WHEREAS, Such a decrease would result in a “base” cut to the Milwaukee Public Schools of approximately $12.1 million in 2015-2016; and
WHEREAS, While cutting $150 per pupil in the first year — funding that, under current law, would be provided in each year of the 2015-17 biennium — Governor Walker’s budget plan provides no increase per pupil in the revenue limit even to minimally cover inflation, a provision commonly included in previous state budgets that recognized the costs associated with maintaining programs for students; and
WHEREAS, When the base cut and the lack of an inflationary increase in the revenue cap are factored together, the overall result is a total reduction conservatively estimated at $23 million in funding for the provision of educational opportunities for children in the Milwaukee Public Schools; and
WHEREAS, Even though the Governor proposes to include about $142 million (about $165 per pupil) in the per-pupil categorical aid in the second year of the biennium, the net result over the biennium is a cut of approximately $135 per pupil ($112 million); and
WHEREAS, Although the Governor also proposes spending $211.2 million in increased school-levy credits ($105.6 million in each year) and $108 million in increased general aid, with no corresponding increase in the revenue limit, this $319 million is “school funding in name only” —none of which schools will be able to spend to meet the educational needs of their students; now, therefore, be it
RESOLVED, That the Milwaukee Board of School Directors join with other school districts in the State of Wisconsin to strongly encourage the Governor and the State Legislature to revise the Governor’s proposed budget to restore school funding in 2015-17 to levels adequate to fund public education in Wisconsin and to reject any decrease in anticipated revenue in the first year of the biennium, while also providing for inflationary revenue increases in both years; and be it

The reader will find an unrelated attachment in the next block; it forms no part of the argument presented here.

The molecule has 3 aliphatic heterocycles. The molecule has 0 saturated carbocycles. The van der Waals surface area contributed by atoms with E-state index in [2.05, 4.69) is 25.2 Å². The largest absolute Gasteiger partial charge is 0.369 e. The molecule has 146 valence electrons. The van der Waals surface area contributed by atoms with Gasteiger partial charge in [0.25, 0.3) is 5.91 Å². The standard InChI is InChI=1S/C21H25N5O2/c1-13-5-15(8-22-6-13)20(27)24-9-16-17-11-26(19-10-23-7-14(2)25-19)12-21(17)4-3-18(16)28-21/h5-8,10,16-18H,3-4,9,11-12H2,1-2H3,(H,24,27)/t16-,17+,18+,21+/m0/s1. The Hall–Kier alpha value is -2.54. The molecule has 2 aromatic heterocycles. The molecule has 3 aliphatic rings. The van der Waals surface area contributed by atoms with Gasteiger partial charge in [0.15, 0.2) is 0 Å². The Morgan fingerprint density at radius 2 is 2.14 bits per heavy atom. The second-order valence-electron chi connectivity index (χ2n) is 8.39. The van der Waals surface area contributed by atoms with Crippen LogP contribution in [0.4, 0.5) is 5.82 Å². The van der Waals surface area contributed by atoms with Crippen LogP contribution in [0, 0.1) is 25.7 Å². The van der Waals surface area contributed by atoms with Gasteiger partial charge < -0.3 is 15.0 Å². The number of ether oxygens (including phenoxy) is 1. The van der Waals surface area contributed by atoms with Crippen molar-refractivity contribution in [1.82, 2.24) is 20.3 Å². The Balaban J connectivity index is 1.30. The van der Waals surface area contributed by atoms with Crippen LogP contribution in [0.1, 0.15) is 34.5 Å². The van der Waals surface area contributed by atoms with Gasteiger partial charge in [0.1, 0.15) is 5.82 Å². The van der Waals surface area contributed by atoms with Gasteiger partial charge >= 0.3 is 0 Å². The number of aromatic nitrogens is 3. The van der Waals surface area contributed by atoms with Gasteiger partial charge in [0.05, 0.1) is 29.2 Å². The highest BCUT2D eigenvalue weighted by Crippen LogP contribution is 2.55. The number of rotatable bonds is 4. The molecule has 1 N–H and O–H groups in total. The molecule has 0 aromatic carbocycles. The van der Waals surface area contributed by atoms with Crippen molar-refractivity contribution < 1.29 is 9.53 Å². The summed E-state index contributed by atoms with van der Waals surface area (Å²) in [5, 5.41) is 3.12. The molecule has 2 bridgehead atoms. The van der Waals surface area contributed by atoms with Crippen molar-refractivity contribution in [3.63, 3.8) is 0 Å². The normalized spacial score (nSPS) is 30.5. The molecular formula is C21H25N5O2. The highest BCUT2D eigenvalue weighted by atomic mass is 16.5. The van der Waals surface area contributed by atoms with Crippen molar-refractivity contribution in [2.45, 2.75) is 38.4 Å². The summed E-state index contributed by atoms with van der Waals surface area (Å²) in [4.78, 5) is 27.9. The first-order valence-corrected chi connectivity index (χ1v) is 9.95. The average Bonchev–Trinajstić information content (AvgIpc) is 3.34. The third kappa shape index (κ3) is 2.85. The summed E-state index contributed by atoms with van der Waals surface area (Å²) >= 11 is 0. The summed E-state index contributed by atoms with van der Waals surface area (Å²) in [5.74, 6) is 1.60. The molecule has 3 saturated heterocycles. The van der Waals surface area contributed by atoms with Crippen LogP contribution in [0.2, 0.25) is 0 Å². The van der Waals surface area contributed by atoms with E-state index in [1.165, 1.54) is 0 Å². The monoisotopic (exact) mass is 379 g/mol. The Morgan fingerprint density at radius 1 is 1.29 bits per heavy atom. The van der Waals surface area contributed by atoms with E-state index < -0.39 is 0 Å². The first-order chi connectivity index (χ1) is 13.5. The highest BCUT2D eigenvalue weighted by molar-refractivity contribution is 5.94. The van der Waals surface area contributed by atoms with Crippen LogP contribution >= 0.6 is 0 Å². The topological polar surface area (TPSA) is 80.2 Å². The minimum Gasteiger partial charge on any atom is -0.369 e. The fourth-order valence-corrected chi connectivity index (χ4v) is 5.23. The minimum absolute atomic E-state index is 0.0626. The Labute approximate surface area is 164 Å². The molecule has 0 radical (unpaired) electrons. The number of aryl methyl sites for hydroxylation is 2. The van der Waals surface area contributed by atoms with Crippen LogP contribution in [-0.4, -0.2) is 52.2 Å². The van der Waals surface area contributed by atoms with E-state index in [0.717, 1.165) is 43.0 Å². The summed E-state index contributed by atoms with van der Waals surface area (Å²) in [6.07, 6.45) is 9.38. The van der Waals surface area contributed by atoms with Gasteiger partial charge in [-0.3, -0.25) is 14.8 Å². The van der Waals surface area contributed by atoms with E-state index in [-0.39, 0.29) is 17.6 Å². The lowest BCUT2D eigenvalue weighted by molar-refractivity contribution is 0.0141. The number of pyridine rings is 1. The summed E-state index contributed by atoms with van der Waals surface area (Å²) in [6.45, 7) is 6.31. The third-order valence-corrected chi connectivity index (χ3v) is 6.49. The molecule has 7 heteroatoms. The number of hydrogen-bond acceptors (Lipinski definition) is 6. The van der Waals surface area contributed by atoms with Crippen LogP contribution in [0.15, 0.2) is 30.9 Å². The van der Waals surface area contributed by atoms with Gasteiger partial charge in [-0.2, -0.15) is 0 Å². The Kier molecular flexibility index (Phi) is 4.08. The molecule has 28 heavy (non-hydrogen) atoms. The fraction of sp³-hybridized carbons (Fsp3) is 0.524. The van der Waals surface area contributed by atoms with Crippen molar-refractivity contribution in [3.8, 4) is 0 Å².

FURTHER RESOLVED, That this Resolution be spread upon the permanent Record of this Board, and that the Board direct the Board Clerk to prepare and to present engrossed copies of this Resolution, suitably signed and sealed, to the Governor and to the State Legislature.
Adopted this 26th Day of February, 2015,
Michael Bonds, President Milwaukee Board of School Directors

February 28, 2015

Public schools serve the whole community

Filed under: Public Education,Scott Walker,Wisc Budget Bill — millerlf @ 5:55 pm

Mary Jarvis February 26, 2015 WausauDailyHerald.com

Know the facts about public schools vs. taxpayer-subsidized private schools.

A 21st-century public education system is the foundation of democracy and provides equal opportunity. The doors of public schools are wide open for all students and are essential to the well-being of our communities, state and country.

Do you know the difference between taxpayer subsidized private schools and our community public schools?
• Responsibilities and standards. Taxpayer-subsidized private schools do not need to hire highly qualified teachers and were not required to take state assessments until last year. Public schools are rated by the state every year, but taxpayer-subsidized private schools have a free ride from state report cards until 2017-18 or possibly later.